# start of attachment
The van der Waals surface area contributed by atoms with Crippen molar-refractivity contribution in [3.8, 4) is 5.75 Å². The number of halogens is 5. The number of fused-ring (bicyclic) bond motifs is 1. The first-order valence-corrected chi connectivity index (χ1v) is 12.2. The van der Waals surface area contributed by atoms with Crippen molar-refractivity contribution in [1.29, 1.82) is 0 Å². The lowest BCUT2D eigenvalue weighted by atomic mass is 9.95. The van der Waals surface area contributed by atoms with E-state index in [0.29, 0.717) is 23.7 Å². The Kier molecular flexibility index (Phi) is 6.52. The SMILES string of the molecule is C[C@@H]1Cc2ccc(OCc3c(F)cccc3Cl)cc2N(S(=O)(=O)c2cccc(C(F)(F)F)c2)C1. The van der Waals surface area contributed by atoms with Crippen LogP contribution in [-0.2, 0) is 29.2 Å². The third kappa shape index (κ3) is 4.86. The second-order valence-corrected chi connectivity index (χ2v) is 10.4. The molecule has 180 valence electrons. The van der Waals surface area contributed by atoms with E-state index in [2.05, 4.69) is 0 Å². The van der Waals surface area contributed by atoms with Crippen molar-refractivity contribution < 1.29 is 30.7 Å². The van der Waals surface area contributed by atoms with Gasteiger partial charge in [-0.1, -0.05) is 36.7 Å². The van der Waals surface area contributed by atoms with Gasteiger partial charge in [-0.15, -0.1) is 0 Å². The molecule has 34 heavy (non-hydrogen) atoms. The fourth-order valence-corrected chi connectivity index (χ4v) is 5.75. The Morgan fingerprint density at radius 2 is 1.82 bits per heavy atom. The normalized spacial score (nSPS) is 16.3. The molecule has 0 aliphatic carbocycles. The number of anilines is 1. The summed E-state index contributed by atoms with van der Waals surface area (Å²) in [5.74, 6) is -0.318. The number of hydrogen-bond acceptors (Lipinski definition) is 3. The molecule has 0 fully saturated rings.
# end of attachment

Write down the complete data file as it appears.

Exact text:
The van der Waals surface area contributed by atoms with Crippen molar-refractivity contribution in [3.8, 4) is 5.75 Å². The number of halogens is 5. The number of fused-ring (bicyclic) bond motifs is 1. The first-order valence-corrected chi connectivity index (χ1v) is 12.2. The van der Waals surface area contributed by atoms with Crippen molar-refractivity contribution in [1.29, 1.82) is 0 Å². The lowest BCUT2D eigenvalue weighted by atomic mass is 9.95. The van der Waals surface area contributed by atoms with E-state index in [0.29, 0.717) is 23.7 Å². The Kier molecular flexibility index (Phi) is 6.52. The SMILES string of the molecule is C[C@@H]1Cc2ccc(OCc3c(F)cccc3Cl)cc2N(S(=O)(=O)c2cccc(C(F)(F)F)c2)C1. The van der Waals surface area contributed by atoms with Crippen LogP contribution in [-0.2, 0) is 29.2 Å². The third kappa shape index (κ3) is 4.86. The second-order valence-corrected chi connectivity index (χ2v) is 10.4. The molecule has 180 valence electrons. The van der Waals surface area contributed by atoms with E-state index in [2.05, 4.69) is 0 Å². The van der Waals surface area contributed by atoms with Crippen molar-refractivity contribution < 1.29 is 30.7 Å². The van der Waals surface area contributed by atoms with Gasteiger partial charge in [-0.1, -0.05) is 36.7 Å². The van der Waals surface area contributed by atoms with Gasteiger partial charge in [-0.15, -0.1) is 0 Å². The molecule has 34 heavy (non-hydrogen) atoms. The fourth-order valence-corrected chi connectivity index (χ4v) is 5.75. The Morgan fingerprint density at radius 2 is 1.82 bits per heavy atom. The normalized spacial score (nSPS) is 16.3. The molecule has 0 aliphatic carbocycles. The number of anilines is 1. The summed E-state index contributed by atoms with van der Waals surface area (Å²) in [5.74, 6) is -0.318. The number of hydrogen-bond acceptors (Lipinski definition) is 3. The molecule has 0 fully saturated rings.